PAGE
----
What I've noticed alot of motorcycle sellers, as well as myself; often include in the price is the sentimental value. Just remember to keep that out of it and you should be on track. I think the figure you have is accurate, in my opinion.
A few years ago a friend of mine wanted to get into biking and came to me for advice. He is a very short guy, maybe 5'3" at most. Anyway he bought this used V-Star 650 and since he didn't have a license he asked me to ride it home for him. Long story, short. What a cheaply made bike. Everything about this bike was on the cheap. As I rode it to his home I notices that I continually had to keep readjusting my seating position because I kept sliding forward into the gas tank. The other thing was that the power was absolutely anemic. None at all. This bike was very low miles. If you are contemplating purchasing this bike I would urge you to reconsider. My friend didn't buy the classic but the other model. Anyway, I'm sure that you would not be satisfied for more than a minute with this crappy bike.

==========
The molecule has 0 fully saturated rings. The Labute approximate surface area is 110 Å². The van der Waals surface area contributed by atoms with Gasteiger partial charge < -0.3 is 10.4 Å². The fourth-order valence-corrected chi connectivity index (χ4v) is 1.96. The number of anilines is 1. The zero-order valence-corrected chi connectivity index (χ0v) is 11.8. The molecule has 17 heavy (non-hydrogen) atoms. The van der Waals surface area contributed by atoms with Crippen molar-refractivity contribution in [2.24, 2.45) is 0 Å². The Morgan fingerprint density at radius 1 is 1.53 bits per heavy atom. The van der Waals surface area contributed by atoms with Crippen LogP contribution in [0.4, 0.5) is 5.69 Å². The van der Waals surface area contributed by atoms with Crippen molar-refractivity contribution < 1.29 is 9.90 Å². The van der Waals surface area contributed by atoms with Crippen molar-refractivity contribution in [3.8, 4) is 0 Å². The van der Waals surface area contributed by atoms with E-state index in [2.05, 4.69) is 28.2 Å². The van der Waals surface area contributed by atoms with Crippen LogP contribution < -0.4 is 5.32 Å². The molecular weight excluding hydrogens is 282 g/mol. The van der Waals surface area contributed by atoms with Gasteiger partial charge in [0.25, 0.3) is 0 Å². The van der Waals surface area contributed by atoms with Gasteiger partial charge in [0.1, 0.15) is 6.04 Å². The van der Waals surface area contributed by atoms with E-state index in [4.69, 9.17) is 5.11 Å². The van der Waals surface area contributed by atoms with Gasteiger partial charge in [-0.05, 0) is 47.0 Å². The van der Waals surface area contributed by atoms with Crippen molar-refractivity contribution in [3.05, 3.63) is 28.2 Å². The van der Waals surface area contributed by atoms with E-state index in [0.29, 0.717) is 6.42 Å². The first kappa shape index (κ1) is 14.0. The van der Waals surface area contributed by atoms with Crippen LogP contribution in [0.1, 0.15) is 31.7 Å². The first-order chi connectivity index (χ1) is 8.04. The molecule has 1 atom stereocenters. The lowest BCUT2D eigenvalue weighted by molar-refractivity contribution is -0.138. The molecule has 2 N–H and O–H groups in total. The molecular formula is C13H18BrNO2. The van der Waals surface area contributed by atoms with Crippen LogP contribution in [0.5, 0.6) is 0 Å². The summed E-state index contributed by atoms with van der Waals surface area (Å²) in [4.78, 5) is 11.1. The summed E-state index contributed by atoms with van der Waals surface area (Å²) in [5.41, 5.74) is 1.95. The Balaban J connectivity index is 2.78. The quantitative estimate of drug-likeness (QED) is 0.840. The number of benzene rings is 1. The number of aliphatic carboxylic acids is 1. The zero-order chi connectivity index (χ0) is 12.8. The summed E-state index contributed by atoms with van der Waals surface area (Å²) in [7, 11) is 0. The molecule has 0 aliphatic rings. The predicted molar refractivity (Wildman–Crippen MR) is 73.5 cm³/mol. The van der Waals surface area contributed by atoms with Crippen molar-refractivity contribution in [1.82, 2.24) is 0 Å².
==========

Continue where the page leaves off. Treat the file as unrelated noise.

The NADA site gives the retail and wholesale figures that the banks and credit unions use to make loans. Never pay more than some amount between the NADA retail/wholesale.
I surf the CycleTrader site occaisionally and I am usually greatly amused at the ridiculous sums that the sellers like to demand for 5 year old Japanese cruisers because they bolted a bunch of chrome crap on.
Whatever price you pay, make sure you have the rear hub checked. There have been reports of premature spline wear. If there is a lot of up and down movement where the shaft enters the hub, walk away from the bike. The fix can be over $800.